Practicing with Private Wealth Clients
By Matthew S. Dana, Esq, CPA, LLM
By Matthew S. Dana, Esq, CPA, LLM
”Over the years we have implemented plans for our high net worth clients that will save their families hundreds of millions of dollars in Estate Taxes when they die using the most cutting edge strategies available – we also have many strategies that will save business owners millions of dollars in capital gains when they sell their company in the future.MATT DANAJD, LLM, CPA, CLU
Over the last 38 years of practicing in the Estate Planning arena, I have grown with my clients, intellectually as well as financially. And the only attorney that would discount the value of experience would be a young attorney that doesn’t have it. I know for me, I have evolved philosophically about Estate Planning as my clients have grown financially. I have often said that I have not practiced Estate Planning, I have “lived Estate Planning”. I can say with absolute 100% surety that there is a huge difference in how you practice for an every day Estate Plan versus planning an Estate Plan for a high net worth client. Keep reading to see what’s different.
Here’s a list of a few of the things that are quite different for clients with a greater net worth. The key question here for whoever you are talking to is their tax training. It all starts with Tax courses taken, (and this is where having an LLM, which is a Masters of Law in tax, is crucial) and ends with other credentials like being a CPA, or MBA, etc. is important. Most of the attorneys that practice Estate Planning have very little tax training and experience.
The key question here for whoever you are talking to is their tax training. It all starts with Tax courses taken, (and this is where having an LLM, which is a Masters of Law in tax, is crucial) and ends with other credentials like being a CPA, or MBA, etc. is important. Most of the attorneys that practice Estate Planning have very little tax training and experience.
Remember, with a $12 million plus Exemption a married couple doesn’t face this issue unless they are north of $24 million. Now, take a client that is north of $50 million or a $100 million, Estate and Gift Tax is king. I promise you that attorneys that don’t practice regularly with these higher net worth clients aren’t aware of these strategies. The old saying holds true “they don’t know what they don’t know”!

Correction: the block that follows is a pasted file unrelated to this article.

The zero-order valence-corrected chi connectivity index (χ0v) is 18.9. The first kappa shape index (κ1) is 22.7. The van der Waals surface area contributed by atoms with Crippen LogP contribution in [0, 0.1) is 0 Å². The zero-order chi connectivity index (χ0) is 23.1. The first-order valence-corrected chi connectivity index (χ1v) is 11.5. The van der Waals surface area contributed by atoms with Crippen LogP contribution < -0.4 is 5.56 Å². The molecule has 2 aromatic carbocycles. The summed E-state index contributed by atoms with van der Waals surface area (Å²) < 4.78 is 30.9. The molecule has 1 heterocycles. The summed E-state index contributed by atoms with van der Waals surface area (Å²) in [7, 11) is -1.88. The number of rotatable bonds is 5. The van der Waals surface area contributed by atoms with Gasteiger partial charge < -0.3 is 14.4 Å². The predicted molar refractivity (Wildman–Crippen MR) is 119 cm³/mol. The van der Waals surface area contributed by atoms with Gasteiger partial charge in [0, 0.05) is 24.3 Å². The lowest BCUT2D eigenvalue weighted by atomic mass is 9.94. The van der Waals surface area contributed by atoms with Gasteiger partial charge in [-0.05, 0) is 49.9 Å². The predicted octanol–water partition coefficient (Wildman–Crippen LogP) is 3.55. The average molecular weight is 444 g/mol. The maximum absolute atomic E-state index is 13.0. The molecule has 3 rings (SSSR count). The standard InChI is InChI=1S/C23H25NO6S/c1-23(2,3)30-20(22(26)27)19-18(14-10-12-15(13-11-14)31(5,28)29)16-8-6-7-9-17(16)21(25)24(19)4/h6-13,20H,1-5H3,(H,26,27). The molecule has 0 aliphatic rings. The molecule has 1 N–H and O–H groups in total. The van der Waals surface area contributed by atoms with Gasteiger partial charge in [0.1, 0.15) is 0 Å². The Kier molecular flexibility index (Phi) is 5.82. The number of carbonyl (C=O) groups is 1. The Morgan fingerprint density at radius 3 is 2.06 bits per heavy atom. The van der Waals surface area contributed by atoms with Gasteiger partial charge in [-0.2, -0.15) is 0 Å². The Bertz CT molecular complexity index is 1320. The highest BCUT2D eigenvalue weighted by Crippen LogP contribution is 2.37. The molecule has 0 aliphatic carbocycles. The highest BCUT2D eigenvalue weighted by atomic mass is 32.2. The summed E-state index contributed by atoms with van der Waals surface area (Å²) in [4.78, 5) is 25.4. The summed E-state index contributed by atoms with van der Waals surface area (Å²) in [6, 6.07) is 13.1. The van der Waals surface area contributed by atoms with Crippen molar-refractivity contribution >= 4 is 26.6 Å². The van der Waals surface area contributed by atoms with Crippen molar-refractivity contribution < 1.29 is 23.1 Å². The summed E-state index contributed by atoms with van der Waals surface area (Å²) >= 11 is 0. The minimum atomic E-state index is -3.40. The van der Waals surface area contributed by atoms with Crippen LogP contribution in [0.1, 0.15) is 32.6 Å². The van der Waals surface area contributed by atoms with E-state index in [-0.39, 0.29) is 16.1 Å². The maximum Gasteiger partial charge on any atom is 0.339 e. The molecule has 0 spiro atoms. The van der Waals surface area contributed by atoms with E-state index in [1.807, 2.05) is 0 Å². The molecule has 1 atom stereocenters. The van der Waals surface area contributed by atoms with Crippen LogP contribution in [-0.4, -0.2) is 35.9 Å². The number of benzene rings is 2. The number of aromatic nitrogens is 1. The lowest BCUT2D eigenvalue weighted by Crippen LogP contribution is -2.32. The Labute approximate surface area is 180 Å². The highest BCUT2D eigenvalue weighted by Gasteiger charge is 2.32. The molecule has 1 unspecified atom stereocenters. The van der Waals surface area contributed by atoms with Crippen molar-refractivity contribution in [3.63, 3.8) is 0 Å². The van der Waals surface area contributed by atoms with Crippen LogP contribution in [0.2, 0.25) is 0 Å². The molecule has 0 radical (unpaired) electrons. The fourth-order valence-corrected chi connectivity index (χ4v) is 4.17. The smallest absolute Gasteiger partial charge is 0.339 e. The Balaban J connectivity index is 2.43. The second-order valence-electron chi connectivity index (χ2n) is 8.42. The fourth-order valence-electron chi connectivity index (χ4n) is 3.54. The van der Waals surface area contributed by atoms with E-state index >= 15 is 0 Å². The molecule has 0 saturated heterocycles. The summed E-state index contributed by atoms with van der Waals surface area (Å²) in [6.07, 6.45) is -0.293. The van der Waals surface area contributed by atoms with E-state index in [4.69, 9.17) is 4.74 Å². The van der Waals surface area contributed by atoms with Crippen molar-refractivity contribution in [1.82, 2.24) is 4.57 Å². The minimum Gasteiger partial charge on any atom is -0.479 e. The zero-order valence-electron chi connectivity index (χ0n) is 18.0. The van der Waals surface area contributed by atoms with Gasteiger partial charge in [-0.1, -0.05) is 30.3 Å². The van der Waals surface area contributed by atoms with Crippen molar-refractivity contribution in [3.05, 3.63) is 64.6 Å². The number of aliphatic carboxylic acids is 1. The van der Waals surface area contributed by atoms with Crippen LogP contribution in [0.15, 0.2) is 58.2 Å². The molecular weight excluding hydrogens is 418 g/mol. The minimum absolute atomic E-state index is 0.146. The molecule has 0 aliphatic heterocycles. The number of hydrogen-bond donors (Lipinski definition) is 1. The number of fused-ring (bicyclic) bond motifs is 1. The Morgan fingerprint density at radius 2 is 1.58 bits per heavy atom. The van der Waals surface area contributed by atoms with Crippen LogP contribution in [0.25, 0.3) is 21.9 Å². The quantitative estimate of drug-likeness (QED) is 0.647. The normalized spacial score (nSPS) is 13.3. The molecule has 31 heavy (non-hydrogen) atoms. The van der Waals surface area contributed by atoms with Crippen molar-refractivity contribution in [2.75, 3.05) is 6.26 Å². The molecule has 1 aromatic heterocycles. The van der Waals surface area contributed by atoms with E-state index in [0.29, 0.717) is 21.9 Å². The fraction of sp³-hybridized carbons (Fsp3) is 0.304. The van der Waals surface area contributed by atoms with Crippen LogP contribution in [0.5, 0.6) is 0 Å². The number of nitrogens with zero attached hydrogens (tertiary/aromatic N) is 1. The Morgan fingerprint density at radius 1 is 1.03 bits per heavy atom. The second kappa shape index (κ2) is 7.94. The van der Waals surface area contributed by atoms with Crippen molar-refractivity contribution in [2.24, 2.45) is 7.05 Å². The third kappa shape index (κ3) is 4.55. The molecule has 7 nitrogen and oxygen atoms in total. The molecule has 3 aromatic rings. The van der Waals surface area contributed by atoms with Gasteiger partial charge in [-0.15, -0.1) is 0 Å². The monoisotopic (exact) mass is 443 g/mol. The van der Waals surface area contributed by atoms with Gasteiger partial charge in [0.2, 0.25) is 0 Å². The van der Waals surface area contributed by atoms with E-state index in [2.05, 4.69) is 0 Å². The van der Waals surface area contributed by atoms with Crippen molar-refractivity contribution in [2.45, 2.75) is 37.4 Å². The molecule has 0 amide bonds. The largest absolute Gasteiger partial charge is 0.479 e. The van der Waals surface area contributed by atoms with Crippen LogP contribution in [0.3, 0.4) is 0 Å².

“Multi-generational” Generation Skipping Trusts. This is one of the most complex topics in all of Estate Planning. The average attorney would have a difficult time explaining it, let alone knowing the rules. But, simply put, with GST Planning (“Generation Skipping Tax”), once a Trust is free of Estate Taxes to the client, it is free of Estate Taxes for the next 500 years or more as the kids, grand kids, and great grand kids use the financial benefits of the Trust without having the Estate Tax Liability when they die.
”Matt & Todd, Thank you both for explaining and making our family feel so good about where we are. Very professional and well done!!…. I got a bit choked up there because as you said Matt, we are truly blessed and it’s hard for me to look at my family and explain what that means to us…..Thanks again!… P.S. Todd, you really have done a wonderful job with all of this!!!JIMCEO of a Publicly Traded Company
These clients tend to be business owners, or CEO’s of publicly traded companies, etc. They have huge capital gains issues when they go to sell and diversify these shares in the future. Most of these strategies have some form of a charitable component. A thorough understanding of Private Foundations, Charitable Remainder Trusts and Charitable Lead Trusts are crucial.
Practicing at this level is a definite “team approach”. Input from the clients CPA (Income Tax Advisor), Financial Advisor, Life Insurance Professional, Trust Officer or Financial Planner. So many of the complex issues can be solved only with combining different strategies and perspectives. The competition between the Estate Tax and Capital Gains Taxes as well as Income Tax strategies and solutions have to be carefully coordinated. What may be beneficial from an Estate Tax stand point could be a huge mistake from an Income Tax standpoint.
In regular Estate Planning, more time is spent drafting documents then in discussion and understanding and design. Practicing at a higher level involves much more time, maybe 3 or 4 times more in the discussion and understanding and the coordination of the many strategies then in the actual drafting of the document. That is why we go thru a “design phase” with our clients prior to drafting any documents.